That meant the former Anglicans at St. Therese Little Flower had to mull over their own reason for being. What did it mean for them to be “United, not Absorbed”? What was their reason for being? Did they have a permanent future at St. Therese? How could they enter the Ordinariate when the parish they had joined would always be part of the Diocese of Kansas City-St. Joseph?

Four or five years ago it seemed that having an “Anglican Use” community as part of St. Therese Little Flower Parish could be a long-term mutually beneficial solution. I was thinking that I could remain at St. Therese until retirement. The Anglican Use community added resources to the struggling inner-city parish, and the parish provided space to worship, a link to the wider Catholic community, and assistance with pastoral programming. We began some projects that assumed we would have a long-term home at St. Therese.

When I was thinking that I could remain at St. Therese long-term, what I didn’t realize was that St. Therese Parish and the Anglican Use community had a deep and basic conflict. St. Therese Parish depends on attracting people who feel like they don’t fit in a regular parish. St. Therese Parish can be very warm and welcoming and some neighborhood parishes can be very cold. But some of our key parishioners had a deep animosity toward the church hierarchy and Catholic dogma and discipline. On the other hand, I and the other former Anglican converts who joined me at St. Therese had made an adult choice to enter the Catholic faith. And to enter the full communion of the Church we had affirmed that we believe what the Catholic Church believes. This was a rift that simply could not be bridged, and it continued to feed the suspicions of some parishioners that our presence and my pastoral leadership could not be trusted. It became clear to me that I would not be able to remain at St. Therese long-term, and it also became clear that one person could not be pastor of both communities.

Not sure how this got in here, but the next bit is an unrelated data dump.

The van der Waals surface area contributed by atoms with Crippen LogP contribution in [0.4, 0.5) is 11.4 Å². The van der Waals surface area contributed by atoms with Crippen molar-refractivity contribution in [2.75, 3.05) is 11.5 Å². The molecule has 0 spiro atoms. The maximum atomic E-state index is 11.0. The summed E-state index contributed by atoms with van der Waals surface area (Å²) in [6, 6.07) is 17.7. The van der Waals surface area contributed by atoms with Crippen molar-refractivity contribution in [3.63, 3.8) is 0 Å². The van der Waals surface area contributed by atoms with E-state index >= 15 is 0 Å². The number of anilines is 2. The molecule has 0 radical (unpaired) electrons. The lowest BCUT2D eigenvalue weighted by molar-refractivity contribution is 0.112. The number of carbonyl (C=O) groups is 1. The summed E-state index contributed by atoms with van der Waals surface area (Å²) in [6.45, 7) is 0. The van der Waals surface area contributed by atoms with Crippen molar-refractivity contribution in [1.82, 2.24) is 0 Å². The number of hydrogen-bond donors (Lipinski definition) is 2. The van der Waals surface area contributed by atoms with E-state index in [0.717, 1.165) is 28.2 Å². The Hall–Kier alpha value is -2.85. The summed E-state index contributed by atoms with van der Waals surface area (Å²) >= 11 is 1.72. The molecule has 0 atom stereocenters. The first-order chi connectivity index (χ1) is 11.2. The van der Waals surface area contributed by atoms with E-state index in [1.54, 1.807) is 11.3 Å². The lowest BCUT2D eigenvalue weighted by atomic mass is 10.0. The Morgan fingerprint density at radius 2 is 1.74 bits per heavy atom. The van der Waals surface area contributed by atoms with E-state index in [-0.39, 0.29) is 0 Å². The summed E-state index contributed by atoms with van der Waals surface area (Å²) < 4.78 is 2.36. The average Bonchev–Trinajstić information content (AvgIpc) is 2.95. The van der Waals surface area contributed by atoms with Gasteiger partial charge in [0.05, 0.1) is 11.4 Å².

The Anglican Use community at St. Therese never discussed this. Instead our discussion focused on our future. Our study of Anglicanorum Coetibus and the mission of the Ordinariate of the Chair of St. Peter convinced us that we needed to take charge of our own future and find a way to enter the Ordinariate.

Now that we are Our Lady of Hope Catholic Church we can embrace our Catholic identity in a way that would never have been possible at St. Therese Little Flower. Converts make joyful Catholics, and that should make us good evangelists. I am convinced that this is our fundamental mission, more important than anything else, that we put Christ first. We are taking steps to put our money and our program where our mission is, and to keep from getting diverted into things that will take lots of energy but aren’t directly related to our mission.